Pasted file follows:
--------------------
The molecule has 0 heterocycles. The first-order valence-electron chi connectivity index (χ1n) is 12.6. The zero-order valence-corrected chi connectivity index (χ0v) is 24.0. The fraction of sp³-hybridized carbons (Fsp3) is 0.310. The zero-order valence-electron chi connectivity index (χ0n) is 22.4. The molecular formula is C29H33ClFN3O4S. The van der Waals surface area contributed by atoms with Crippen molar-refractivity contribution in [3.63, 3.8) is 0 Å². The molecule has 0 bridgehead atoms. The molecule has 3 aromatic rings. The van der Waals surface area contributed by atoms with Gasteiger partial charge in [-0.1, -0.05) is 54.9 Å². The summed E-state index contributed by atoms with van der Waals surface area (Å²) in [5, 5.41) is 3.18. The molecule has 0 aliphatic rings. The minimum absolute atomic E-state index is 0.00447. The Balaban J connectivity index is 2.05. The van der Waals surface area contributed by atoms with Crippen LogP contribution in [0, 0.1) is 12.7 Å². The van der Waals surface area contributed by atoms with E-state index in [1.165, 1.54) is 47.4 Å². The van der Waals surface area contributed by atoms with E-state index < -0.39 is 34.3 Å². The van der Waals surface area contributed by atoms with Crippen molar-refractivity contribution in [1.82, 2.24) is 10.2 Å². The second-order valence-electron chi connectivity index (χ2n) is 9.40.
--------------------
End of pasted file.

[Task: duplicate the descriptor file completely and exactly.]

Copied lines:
The molecule has 0 heterocycles. The first-order valence-electron chi connectivity index (χ1n) is 12.6. The zero-order valence-corrected chi connectivity index (χ0v) is 24.0. The fraction of sp³-hybridized carbons (Fsp3) is 0.310. The zero-order valence-electron chi connectivity index (χ0n) is 22.4. The molecular formula is C29H33ClFN3O4S. The van der Waals surface area contributed by atoms with Crippen molar-refractivity contribution in [3.63, 3.8) is 0 Å². The molecule has 0 bridgehead atoms. The molecule has 3 aromatic rings. The van der Waals surface area contributed by atoms with Gasteiger partial charge in [-0.1, -0.05) is 54.9 Å². The summed E-state index contributed by atoms with van der Waals surface area (Å²) in [5, 5.41) is 3.18. The molecule has 0 aliphatic rings. The minimum absolute atomic E-state index is 0.00447. The Balaban J connectivity index is 2.05. The van der Waals surface area contributed by atoms with Crippen LogP contribution in [0, 0.1) is 12.7 Å². The van der Waals surface area contributed by atoms with E-state index in [1.165, 1.54) is 47.4 Å². The van der Waals surface area contributed by atoms with E-state index < -0.39 is 34.3 Å². The van der Waals surface area contributed by atoms with Crippen molar-refractivity contribution in [1.82, 2.24) is 10.2 Å². The second-order valence-electron chi connectivity index (χ2n) is 9.40.